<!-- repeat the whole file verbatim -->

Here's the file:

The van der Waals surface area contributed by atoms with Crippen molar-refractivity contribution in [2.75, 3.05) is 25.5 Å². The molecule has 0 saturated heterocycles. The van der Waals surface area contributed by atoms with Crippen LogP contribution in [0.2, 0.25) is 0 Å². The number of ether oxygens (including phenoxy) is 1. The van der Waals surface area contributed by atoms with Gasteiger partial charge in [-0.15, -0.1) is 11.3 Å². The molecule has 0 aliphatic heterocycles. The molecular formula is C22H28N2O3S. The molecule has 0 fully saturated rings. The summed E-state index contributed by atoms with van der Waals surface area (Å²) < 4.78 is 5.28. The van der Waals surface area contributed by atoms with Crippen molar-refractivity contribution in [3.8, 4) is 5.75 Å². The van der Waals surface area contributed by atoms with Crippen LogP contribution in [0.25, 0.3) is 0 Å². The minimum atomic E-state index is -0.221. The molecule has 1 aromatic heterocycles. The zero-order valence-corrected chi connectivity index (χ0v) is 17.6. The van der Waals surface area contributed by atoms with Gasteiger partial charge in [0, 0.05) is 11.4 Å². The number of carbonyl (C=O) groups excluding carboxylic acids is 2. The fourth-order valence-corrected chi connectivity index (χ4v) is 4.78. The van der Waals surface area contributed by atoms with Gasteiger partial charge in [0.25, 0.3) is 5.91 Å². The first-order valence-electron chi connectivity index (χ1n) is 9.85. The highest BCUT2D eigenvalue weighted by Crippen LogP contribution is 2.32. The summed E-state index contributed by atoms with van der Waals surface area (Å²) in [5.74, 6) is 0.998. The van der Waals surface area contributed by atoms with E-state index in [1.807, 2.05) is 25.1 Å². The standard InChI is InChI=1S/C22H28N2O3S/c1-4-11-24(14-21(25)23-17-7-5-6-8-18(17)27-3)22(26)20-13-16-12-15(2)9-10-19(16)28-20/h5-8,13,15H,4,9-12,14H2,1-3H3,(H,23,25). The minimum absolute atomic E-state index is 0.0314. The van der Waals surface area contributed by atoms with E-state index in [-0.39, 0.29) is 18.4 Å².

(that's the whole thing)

The van der Waals surface area contributed by atoms with Crippen molar-refractivity contribution in [2.75, 3.05) is 25.5 Å². The molecule has 0 saturated heterocycles. The van der Waals surface area contributed by atoms with Crippen LogP contribution in [0.2, 0.25) is 0 Å². The number of ether oxygens (including phenoxy) is 1. The van der Waals surface area contributed by atoms with Gasteiger partial charge in [-0.15, -0.1) is 11.3 Å². The molecule has 0 aliphatic heterocycles. The molecular formula is C22H28N2O3S. The molecule has 0 fully saturated rings. The summed E-state index contributed by atoms with van der Waals surface area (Å²) < 4.78 is 5.28. The van der Waals surface area contributed by atoms with Crippen molar-refractivity contribution in [3.8, 4) is 5.75 Å². The van der Waals surface area contributed by atoms with Crippen LogP contribution in [0.25, 0.3) is 0 Å². The minimum atomic E-state index is -0.221. The molecule has 1 aromatic heterocycles. The zero-order valence-corrected chi connectivity index (χ0v) is 17.6. The van der Waals surface area contributed by atoms with Gasteiger partial charge in [0, 0.05) is 11.4 Å². The number of carbonyl (C=O) groups excluding carboxylic acids is 2. The fourth-order valence-corrected chi connectivity index (χ4v) is 4.78. The van der Waals surface area contributed by atoms with Gasteiger partial charge in [0.25, 0.3) is 5.91 Å². The first-order valence-electron chi connectivity index (χ1n) is 9.85. The highest BCUT2D eigenvalue weighted by Crippen LogP contribution is 2.32. The summed E-state index contributed by atoms with van der Waals surface area (Å²) in [5.74, 6) is 0.998. The van der Waals surface area contributed by atoms with E-state index in [1.807, 2.05) is 25.1 Å². The standard InChI is InChI=1S/C22H28N2O3S/c1-4-11-24(14-21(25)23-17-7-5-6-8-18(17)27-3)22(26)20-13-16-12-15(2)9-10-19(16)28-20/h5-8,13,15H,4,9-12,14H2,1-3H3,(H,23,25). The minimum absolute atomic E-state index is 0.0314. The van der Waals surface area contributed by atoms with E-state index in [-0.39, 0.29) is 18.4 Å².